Those who are trained on how to embrace good cyber hygiene in their personal lives are likely to be more aware of information security on the job as well.
That's the takeaway from a conversation I had with Steve Durbin, the managing director of the Information Security Forum, who'll deliver a keynote address at Information Security Media Group's Fraud and Breach Prevention Summit in Toronto, to be held Sept. 13 and 14.
"The impact on the employee was that they became very much more aware of security."
In our chat, Durbin cited a program called "5 to 9" implemented at one organization. The enterprise provided employees with training on ways to enhance secure computing when away from the workplace - from 5 p.m. to 9 a.m.
This awareness program suggests ways, for instance, to keep employees' children away from dangerous websites. In teaching their children about cybersecurity, the employees' own security awareness grows, not only at home but in the workplace, too.
"The impact on the employee was that they became very much more aware of security," Durbin says. "They started to talk about it more in their office environment. The employers saw an uptick in security hygiene. There were not as many [spear phishing] files being clicked on."
Corporate, Personal Environments Blur
Such awareness programs are becoming more important because a growing number of employees are using personal devices for work. "There's been this blurring of the corporate and the personal environment, which has created challenges," Durbin says.
The CISO's office should drive such awareness programs but seek help from those outside of the IT and security departments, Durbin says.
"You have to understand your environment; you have to work collaboratively," he says. "So, if you are looking for how you can [relate] the concept of security to a bunch of individuals, why not talk to the marketing department? They're used to promoting products, services on a daily basis. It's their job. They can help you in that space."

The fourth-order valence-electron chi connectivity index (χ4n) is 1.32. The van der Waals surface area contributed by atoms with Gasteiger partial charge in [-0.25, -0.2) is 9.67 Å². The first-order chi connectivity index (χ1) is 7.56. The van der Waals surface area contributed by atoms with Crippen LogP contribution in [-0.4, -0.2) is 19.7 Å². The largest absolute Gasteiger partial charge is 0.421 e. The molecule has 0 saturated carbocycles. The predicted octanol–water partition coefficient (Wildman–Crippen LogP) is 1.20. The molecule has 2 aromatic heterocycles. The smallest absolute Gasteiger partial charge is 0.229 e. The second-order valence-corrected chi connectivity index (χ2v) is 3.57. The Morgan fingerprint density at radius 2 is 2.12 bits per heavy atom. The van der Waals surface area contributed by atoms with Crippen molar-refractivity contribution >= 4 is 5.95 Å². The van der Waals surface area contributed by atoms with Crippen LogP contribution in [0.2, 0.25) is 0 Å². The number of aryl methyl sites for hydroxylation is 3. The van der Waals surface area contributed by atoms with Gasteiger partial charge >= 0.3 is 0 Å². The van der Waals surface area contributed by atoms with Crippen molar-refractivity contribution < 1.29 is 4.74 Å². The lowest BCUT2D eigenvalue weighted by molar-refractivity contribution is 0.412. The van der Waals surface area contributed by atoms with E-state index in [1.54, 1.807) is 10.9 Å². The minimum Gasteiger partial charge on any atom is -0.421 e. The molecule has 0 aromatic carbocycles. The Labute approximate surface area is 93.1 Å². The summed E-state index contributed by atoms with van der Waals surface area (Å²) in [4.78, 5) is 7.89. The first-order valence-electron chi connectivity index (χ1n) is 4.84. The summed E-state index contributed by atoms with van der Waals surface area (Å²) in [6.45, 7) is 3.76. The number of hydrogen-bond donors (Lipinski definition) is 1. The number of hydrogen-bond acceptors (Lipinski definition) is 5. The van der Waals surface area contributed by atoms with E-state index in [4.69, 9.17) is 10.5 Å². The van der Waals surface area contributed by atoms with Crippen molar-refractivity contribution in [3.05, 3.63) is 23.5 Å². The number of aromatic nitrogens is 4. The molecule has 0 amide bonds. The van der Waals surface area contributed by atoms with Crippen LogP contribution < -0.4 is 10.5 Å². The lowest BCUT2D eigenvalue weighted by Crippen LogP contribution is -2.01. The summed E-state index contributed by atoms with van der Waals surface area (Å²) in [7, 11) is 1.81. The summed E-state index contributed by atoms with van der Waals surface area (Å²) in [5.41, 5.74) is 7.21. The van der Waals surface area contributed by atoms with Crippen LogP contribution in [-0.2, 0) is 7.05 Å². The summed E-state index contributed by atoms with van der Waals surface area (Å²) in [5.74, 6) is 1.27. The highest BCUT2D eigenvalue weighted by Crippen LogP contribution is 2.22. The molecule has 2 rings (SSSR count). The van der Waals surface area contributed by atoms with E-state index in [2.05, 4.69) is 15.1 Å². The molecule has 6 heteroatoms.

In his keynote address, "The Emerging Threat Landscape: How To Keep Ahead in Cyberspace," Durbin will discuss:
- Cybercrime vulnerabilities caused by mobility and other emerging threats, as well as mitigation strategies;
- How best to protect mission-critical information; and
- Processes for identifying the data and systems in need of protection. "We have to ... understand what an appropriate level of protection might be against the backdrop of some of the threats we see," he says.
The Information Security Forum, which Durbin directs, is an international, independent, not-for-profit association of organizations that investigates, clarifies and offers solutions to key cybersecurity challenges. Founded in 1989, it develops best practices, methodologies, processes and solutions for its members.
Click here for more information on the Fraud and Breach Prevention Summit in Toronto, which features a long list of expert presentations and panel discussions. Another featured keynoter, Gord Jamieson, Visa's head of Canada and North America acquirer risk services, will focus on: "Securing Data in the Future: Lessons from the Payment Card Frontlines."
Correction: The organization Durbin heads is the Information Security Forum. An early version of this blog incorrectly referred to it as the Internet Security Forum.